I sat down again and killed my cigarette and took a deep breath. "It could only happen in Hollywood," I grunted.
He made a neat turn and glanced at me. "I beg your pardon."
"That an apparently sane man could walk up and down inside the house with a Picadilly stroll and a monkey stick in his hand."
As in all of Chandler's novels, one of the major themes in The Little Sister is the love/hate relationship that Chandler had with Los Angeles and Hollywood. Much of the novel is devoted to mockery of the phoniness and self-importance of people in the film industry. And one of the most memorable passages in the book is a long soliloquy by Marlowe where he waxes philosophically about the emptiness and shallowness of Los Angeles and its residents. That section is punctuated by Marlowe saying to himself "You're not human tonight, Marlowe."
At the same time, one of the main villains of the novel, the one "who never looked less like Lady Macbeth," is not the film star of the Quest family, but the little sister: the mousy small town girl who ultimately cares more for a few dollars than for her siblings. Meanwhile, the heroine who is willing to sacrifice herself, and whom Marlowe ultimately rescues, is the jaded Hollywood starlet, Mavis Weld.
- Bayley, John (2002). "Introduction". Raymond Chandler Collected Stories. New York: Alfred A. Knopf. p. (xi). ISBN 0-375-41500-9.
- Chandler, Raymond (1950). The Simple Art of Murder. Boston: Houghton Mifflin. ISBN 0394757653.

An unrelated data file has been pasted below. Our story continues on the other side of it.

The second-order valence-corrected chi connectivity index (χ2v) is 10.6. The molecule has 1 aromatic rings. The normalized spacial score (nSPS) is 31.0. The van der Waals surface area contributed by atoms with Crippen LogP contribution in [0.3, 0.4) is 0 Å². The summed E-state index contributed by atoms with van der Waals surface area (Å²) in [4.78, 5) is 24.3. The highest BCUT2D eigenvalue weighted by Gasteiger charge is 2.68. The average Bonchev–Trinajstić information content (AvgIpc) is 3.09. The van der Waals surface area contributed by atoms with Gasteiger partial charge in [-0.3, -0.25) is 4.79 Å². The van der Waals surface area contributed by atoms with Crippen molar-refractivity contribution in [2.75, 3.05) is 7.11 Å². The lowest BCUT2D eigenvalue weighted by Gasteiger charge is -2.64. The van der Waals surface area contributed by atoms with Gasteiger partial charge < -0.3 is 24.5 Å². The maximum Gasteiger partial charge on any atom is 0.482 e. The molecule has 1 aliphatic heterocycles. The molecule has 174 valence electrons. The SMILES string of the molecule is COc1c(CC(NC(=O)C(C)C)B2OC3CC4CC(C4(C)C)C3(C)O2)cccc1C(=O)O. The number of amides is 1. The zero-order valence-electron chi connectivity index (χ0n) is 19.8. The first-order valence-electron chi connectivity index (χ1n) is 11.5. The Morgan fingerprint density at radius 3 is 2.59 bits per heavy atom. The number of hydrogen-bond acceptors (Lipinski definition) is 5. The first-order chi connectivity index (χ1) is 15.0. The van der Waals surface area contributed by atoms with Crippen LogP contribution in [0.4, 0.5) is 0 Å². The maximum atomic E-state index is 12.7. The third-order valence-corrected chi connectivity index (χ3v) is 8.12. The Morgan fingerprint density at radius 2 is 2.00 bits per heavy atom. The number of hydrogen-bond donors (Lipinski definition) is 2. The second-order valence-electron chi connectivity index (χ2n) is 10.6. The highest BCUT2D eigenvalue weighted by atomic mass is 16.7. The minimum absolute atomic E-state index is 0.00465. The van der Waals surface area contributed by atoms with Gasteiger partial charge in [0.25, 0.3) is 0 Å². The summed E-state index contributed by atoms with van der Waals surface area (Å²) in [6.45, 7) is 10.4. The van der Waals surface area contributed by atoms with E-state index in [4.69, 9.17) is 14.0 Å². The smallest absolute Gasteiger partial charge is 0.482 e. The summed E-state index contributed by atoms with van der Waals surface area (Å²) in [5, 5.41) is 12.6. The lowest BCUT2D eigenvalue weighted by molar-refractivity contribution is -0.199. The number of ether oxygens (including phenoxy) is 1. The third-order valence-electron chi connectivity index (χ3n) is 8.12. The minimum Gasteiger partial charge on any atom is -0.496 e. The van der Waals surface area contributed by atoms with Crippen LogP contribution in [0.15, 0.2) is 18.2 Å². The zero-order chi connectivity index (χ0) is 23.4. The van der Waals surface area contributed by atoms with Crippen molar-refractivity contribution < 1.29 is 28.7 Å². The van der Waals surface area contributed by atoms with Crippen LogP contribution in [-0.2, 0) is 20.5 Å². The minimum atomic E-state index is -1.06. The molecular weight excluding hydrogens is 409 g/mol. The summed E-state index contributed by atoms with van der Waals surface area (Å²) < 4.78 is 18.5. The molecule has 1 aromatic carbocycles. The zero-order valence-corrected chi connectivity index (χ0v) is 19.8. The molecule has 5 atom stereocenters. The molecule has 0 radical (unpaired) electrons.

- Davies, Russell (1978). "Chapter 3: Omnes Me Impune Lacessunt". In Gross, Miriam. The World of Raymond Chandler. New York: A & W Publishers. p. (33). ISBN 978-0-89479-016-4.
- Houseman, John (1978). "Chapter 5: Lost Fortnight". In Gross, Miriam. The World of Raymond Chandler. New York: A & W Publishers. pp. (55). ISBN 978-0-89479-016-4.
- Wilder, Billy (1978). "Chapter 4: On the Fourth Floor at Paramount". In Gross, Miriam. The World of Raymond Chandler. New York: A & W Publishers. p. (46). ISBN 978-0-89479-016-4.
- Houseman, John (1978). "Chapter 5: Lost Fortnight". In Gross, Miriam. The World of Raymond Chandler. New York: A & W Publishers. pp. (54). ISBN 978-0-89479-016-4.
- James, Clive (1978). "Chapter 10: The Country Behind the Hill". In Gross, Miriam. The World of Raymond Chandler. New York: A & W Publishers. pp. (120). ISBN 978-0-89479-016-4.